Hints of 2014 momentum for the GOP, but rifts in the party remain

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The true contest in this year's midterm elections is for control of the Senate, and a promising new candidate gives the Republican Party some momentum on that front.

Giving the party a further boost, the latest CBS News/New York Times poll shows the Republican Party has a three-point edge nationwide when voters are asked to choose between a generic Democrat or generic Republican to support in the midterms. Meanwhile, disappointment in President Obama's White House tenure reached as high as 59 percent, giving Democrats all the more reason to keep their distance from their party leader on the campaign trail.

The news isn't all good for Republicans, however. The poll indicated that about a third of Republican voters believe that their party's nominees are not conservative enough, while as many as four in 10 are not hopeful about the party's future. On top of that, as many as 55 percent of Republicans said they would consider voting for a Democrat, compared to just 39 percent of Democratic voters who said they'd consider voting for a Republican.

Skepticism of the GOP establishment fueled the rise of the tea party five years ago, and those conservative activists gathered in Washington Thursday to remind their elected leaders that they remain a political force. Rep. Michele Bachmann, R-Minn., was on hand to remind the tea partiers that midterm elections are important -- and can usher game-changing politicians like Sens. Ted Cruz, R-Texas, and Rand Paul, R-Ky. into the halls of Congress.

"One thing that the progressive left movement understood was that elections matter... what are we seeing right now on mainstream TV?" Bachmann asked. "The only thing they can talk about is the 2016 election, because they don't want us to think about the 2014 elections."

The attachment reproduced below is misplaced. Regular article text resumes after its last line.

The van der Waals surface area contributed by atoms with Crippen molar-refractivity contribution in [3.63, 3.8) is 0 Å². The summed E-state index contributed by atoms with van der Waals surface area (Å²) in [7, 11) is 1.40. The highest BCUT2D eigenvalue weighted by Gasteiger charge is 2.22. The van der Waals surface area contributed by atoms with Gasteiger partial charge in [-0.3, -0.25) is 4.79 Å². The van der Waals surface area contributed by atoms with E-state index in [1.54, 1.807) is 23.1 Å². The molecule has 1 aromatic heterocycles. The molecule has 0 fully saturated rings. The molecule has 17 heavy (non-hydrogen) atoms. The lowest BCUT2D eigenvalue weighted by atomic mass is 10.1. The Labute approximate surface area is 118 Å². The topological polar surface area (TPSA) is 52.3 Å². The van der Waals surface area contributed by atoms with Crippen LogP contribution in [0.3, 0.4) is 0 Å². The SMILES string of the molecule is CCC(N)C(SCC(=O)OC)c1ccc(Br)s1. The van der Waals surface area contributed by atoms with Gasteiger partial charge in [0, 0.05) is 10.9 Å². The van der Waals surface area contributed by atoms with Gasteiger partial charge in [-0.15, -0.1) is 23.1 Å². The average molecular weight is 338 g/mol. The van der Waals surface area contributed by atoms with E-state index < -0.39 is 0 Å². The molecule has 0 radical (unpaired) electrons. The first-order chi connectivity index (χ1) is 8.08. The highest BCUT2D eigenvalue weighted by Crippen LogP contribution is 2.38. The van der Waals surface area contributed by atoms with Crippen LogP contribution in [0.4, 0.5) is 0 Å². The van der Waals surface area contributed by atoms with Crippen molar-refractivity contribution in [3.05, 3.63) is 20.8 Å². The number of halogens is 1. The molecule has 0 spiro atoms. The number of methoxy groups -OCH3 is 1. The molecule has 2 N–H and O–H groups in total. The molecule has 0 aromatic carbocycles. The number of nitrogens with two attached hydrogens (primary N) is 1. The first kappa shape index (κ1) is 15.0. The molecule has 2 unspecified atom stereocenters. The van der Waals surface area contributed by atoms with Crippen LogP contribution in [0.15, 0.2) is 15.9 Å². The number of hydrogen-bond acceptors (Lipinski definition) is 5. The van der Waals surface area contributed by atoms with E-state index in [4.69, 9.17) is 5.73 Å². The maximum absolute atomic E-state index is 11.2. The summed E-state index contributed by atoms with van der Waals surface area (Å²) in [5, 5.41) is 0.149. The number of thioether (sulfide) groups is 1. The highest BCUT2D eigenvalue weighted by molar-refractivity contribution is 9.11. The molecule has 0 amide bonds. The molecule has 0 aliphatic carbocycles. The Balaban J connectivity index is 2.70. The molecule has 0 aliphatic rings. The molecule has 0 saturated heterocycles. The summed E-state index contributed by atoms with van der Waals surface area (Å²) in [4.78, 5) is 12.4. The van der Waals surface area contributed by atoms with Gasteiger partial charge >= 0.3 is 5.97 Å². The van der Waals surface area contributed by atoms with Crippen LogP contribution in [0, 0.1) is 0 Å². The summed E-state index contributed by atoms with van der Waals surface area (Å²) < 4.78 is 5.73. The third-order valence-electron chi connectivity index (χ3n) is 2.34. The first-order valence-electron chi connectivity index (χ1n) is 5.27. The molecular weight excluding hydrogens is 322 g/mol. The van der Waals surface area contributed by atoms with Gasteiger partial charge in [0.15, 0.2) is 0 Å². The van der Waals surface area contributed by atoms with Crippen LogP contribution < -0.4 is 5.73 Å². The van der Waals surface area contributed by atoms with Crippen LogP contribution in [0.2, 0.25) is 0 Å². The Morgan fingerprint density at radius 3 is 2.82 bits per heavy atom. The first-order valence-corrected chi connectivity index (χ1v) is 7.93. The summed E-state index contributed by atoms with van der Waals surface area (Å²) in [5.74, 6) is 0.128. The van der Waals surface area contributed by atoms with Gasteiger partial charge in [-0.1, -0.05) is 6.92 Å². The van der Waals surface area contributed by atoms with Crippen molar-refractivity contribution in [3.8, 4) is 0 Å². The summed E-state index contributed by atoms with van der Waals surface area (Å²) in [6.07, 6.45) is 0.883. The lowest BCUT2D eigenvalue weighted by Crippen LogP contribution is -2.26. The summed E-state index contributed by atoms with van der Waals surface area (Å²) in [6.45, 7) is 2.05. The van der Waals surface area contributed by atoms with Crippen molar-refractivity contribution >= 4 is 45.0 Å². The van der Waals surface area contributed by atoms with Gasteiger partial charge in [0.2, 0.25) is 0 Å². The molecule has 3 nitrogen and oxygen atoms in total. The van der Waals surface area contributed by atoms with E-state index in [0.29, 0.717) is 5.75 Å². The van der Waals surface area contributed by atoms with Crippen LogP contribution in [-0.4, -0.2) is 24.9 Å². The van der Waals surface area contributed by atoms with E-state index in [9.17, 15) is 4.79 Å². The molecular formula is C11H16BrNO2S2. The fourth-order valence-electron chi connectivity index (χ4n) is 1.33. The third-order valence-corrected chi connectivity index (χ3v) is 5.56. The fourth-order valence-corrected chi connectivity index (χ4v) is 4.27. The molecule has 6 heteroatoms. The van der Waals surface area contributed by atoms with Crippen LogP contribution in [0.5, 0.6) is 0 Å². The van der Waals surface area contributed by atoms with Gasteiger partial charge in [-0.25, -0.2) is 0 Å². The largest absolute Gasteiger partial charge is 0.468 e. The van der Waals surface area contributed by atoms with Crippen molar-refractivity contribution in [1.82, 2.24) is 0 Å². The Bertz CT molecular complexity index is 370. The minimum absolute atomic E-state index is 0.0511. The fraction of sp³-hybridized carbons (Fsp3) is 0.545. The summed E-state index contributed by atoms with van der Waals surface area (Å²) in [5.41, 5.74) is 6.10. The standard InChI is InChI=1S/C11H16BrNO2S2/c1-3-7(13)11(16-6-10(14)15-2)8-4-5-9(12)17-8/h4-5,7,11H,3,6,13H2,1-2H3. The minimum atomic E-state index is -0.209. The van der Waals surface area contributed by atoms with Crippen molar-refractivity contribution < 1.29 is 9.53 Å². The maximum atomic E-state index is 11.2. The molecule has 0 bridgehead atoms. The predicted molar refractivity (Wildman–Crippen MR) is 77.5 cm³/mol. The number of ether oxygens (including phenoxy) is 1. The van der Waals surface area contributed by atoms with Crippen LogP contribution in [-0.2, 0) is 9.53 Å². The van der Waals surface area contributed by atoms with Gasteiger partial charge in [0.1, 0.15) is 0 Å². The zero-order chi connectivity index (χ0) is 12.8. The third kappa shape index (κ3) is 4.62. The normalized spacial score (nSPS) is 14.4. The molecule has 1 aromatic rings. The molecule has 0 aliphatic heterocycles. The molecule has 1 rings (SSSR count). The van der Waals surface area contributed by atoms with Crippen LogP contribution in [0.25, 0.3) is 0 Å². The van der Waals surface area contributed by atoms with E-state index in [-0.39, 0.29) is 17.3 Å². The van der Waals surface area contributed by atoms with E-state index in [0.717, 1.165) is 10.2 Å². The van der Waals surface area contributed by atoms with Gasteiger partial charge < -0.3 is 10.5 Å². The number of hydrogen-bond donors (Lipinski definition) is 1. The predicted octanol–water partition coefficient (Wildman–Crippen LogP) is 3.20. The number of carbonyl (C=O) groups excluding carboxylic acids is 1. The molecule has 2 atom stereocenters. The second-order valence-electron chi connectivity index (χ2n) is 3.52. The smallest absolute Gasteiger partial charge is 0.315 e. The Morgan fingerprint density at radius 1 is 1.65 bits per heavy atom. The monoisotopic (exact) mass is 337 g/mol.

The Republican Party needs to pick up six seats this November if it wants to win the majority in the Senate.

That could be a little easier now that Republican Rep. Cory Gardner of Colorado is running against Democratic Sen. Mark Udall. Political analysts have said Gardner's entry into the race could be a game-changer. Two other candidates have already dropped out to get behind Gardner, who is considered a rising star within the GOP.

"Gardner gives the GOP an upper-tier candidate in a race that has not been considered competitive until now," Nathan Gonzales of the Rothenberg Political Report wrote.

Udall already looked vulnerable -- a Quinnipiac poll from earlier this month showed Colorado voters split, 42 percent to 42 percent, over whether the Democrat deserves re-election.

While the GOP in Colorado gets behind Gardner, conservatives in Texas are less unified.

An influential group of tea partiers said in an open letter Thursday they're no longer backing Rep. Steve Stockman, R-Texas, in his primary challenge against Republican Sen. John Cornyn. That, however, doesn't mean they're getting behind Cornyn -- instead, they're backing businessman Dwayne Stovall in next week's primary.

Meanwhile, Cornyn's Senate colleague, Ted Cruz, still refuses to endorse Cornyn.

"As I've said, I'm going to likely stay out of incumbent Republican primaries; that is an incumbent Republican primary," Cruz said Thursdsay. "I like John Cornyn, he and I have worked together very closely, we've agreed on the vast majority of things. There are some areas in which we've disagreed."

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